Regulation. It’s About Eliminating The Competition
This follows quite a few themes I’ve discussed at length here:
The Consumer Product Safety Improvement Act (CPSIA) requires third-party testing of nearly every object intended for a child’s use, and was passed in response to several toy recalls in 2007 for lead and other chemicals. Six of those recalls were on toys made by Mattel, or its subsidiary Fisher Price.
Small toymakers were blindsided by the expensive requirement, which made no exception for small domestic companies working with materials that posed no threat.
So while most small toymakers had no idea this law was coming down the pike until it was too late, Mattel spent $1 million lobbying for a little provision to be included in the CPSIA permitting companies to test their own toys in “firewalled” labs that have won Consumer Product Safety Commission approval.
The million bucks was well spent, as Mattel gained approval late last week to test its own toys in the sites listed above—just as the window for delayed enforcement closed.
Instead of winding up hurting, Mattel now has a cost advantage on mandatory testing, and a handy new government-sponsored barrier to entry for its competitors.
I’m of two minds on this. First of all, I find it revolting that, as the headline of the above-quoted post @ Reason points out, it was Mattel’s toys that got everyone riled up and now it’s Mattel getting the exemption. I know exactly how government regulation works, and it’s nearly universal that regulation protects incumbents by increasing the cost of doing business for small competitors.
At the same time, though, I understand a bit about the advantages of economies of scale. There are simply times where it makes more sense for large companies to have this testing in-house. They have enough products to be designed and tested that they’re going to save money by keeping it in-house.
Working in the electronics industry (and having worked for small startups as well as major corporations), I know that in some cases the burden of third-party testing is large enough that you can’t test products iteratively during the design process, when you’d like to. Every time you send the product for testing, you’re talking about thousands of dollars at a start, going up to very high numbers if you want to test to very stringent standards.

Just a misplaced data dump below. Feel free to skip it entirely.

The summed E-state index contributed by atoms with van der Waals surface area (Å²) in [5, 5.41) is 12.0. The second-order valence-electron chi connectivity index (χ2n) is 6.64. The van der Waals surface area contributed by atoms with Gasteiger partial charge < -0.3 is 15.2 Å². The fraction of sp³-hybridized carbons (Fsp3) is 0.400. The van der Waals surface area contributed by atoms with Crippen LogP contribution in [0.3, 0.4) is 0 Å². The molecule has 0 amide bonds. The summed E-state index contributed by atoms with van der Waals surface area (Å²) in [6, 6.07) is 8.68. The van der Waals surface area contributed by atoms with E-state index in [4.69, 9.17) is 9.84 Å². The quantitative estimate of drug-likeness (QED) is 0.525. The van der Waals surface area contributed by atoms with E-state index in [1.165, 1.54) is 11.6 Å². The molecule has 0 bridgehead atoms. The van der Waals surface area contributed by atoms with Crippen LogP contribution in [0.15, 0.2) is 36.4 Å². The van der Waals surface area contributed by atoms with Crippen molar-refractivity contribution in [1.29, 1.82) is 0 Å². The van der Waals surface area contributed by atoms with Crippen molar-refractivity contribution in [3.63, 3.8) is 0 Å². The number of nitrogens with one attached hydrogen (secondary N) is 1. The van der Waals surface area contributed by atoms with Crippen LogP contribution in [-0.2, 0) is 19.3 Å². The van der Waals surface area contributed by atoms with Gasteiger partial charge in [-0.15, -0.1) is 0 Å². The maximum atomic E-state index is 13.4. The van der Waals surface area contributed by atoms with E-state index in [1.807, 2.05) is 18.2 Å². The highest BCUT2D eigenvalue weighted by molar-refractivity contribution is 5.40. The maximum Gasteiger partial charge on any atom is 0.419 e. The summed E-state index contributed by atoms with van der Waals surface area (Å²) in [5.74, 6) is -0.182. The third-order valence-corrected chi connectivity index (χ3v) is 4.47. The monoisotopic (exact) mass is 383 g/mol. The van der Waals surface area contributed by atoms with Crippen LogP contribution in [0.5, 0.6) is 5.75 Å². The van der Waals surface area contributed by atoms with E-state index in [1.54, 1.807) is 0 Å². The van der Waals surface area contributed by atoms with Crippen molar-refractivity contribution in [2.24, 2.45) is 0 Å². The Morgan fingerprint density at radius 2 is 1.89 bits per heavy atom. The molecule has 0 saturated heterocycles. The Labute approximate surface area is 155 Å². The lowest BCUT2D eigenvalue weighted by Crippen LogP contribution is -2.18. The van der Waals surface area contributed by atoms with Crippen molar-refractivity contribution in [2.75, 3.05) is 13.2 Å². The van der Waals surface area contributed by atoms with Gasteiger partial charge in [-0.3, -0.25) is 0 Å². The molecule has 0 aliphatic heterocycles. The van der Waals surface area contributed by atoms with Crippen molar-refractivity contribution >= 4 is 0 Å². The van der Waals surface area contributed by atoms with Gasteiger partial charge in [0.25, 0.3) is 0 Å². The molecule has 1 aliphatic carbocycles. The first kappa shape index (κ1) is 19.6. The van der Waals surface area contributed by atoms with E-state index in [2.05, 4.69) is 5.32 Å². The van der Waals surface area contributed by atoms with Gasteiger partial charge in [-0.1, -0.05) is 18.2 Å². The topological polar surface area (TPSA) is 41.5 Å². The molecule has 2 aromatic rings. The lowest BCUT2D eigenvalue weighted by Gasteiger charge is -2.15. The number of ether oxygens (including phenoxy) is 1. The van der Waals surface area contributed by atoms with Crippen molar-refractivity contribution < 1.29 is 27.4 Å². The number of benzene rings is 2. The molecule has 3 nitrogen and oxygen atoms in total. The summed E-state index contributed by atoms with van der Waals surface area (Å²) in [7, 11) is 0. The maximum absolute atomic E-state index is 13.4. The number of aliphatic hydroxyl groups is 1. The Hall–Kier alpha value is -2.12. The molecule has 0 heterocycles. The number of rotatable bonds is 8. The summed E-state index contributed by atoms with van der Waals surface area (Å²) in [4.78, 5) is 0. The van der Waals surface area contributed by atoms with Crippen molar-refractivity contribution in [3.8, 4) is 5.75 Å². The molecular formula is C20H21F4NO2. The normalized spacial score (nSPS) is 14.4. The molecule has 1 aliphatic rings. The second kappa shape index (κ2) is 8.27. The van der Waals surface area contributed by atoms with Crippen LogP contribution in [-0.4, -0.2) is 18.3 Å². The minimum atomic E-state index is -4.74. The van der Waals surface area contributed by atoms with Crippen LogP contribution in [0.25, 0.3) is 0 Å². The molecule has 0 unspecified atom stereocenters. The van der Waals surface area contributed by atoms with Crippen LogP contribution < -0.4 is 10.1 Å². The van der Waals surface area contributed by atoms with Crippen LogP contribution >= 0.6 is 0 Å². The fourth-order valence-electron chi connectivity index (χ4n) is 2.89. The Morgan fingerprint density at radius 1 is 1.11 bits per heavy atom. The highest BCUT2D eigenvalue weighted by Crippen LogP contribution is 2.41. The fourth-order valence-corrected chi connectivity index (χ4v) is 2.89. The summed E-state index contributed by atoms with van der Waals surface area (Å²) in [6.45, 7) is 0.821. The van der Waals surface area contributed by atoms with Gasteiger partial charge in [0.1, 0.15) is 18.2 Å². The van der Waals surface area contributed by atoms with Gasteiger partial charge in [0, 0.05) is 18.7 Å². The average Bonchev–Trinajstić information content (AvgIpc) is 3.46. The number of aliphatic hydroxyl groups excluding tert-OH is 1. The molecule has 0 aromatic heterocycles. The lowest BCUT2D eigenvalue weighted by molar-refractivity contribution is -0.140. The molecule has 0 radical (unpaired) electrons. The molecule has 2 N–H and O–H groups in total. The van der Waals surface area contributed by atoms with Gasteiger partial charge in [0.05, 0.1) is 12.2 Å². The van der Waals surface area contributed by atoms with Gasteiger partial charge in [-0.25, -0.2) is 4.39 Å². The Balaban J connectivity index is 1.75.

Large companies have the resources to test to a wide range of standards, because they sell enough product to amortize that cost. Small companies simply can’t do this, so they opt for the minimum required testing (by law or by their customer, depending on which is applicable), and often turn down business they can profitably produce to spec but can’t afford to profitably test to the requirements.
Mattel has both the economies of scale to afford outside testing, but further the economies of scale to bring that testing job in-house. In fact, they likely are using existing in-house labs for much of the new testing requirements. So yes, this requirement and exemption cost Mattel very little on an incremental basis, and costs their small competitors dearly.
This, however, is not an argument against Mattel — it’s an argument against unnecessary and expensive mandatory testing. It’s an argument against regulatory capture and for individual freedom. It’s an argument towards the inherent goodness of man (i.e. they don’t want to make products that’ll hurt their customers) rather than considering companies by nature wicked and more concerned with profit than customer needs.
Mattel, being the company that produced bad product and who is now benefiting from the regulation makes for a great whipping boy. They certainly deserve some scorn for both supporting this regulation with lobbying dollars and subsequently ensuring that it will affect their competitors more than themselves. But at the end of the day, Mattel has no more desire to poison your kids with lead than mom & pop toymakers — one might remember that THEY discovered their problems in-house and THEY issued the recall of their products rather than wait for someone to be hurt.
The CPSIA is bad law. Mattel, like most major corporations, uses the government to try to influence bad laws for their own benefit. For that, do we have Mattel to blame, or do we point the finger at Washington?
Pingback: CPSIA chronicles, September 12()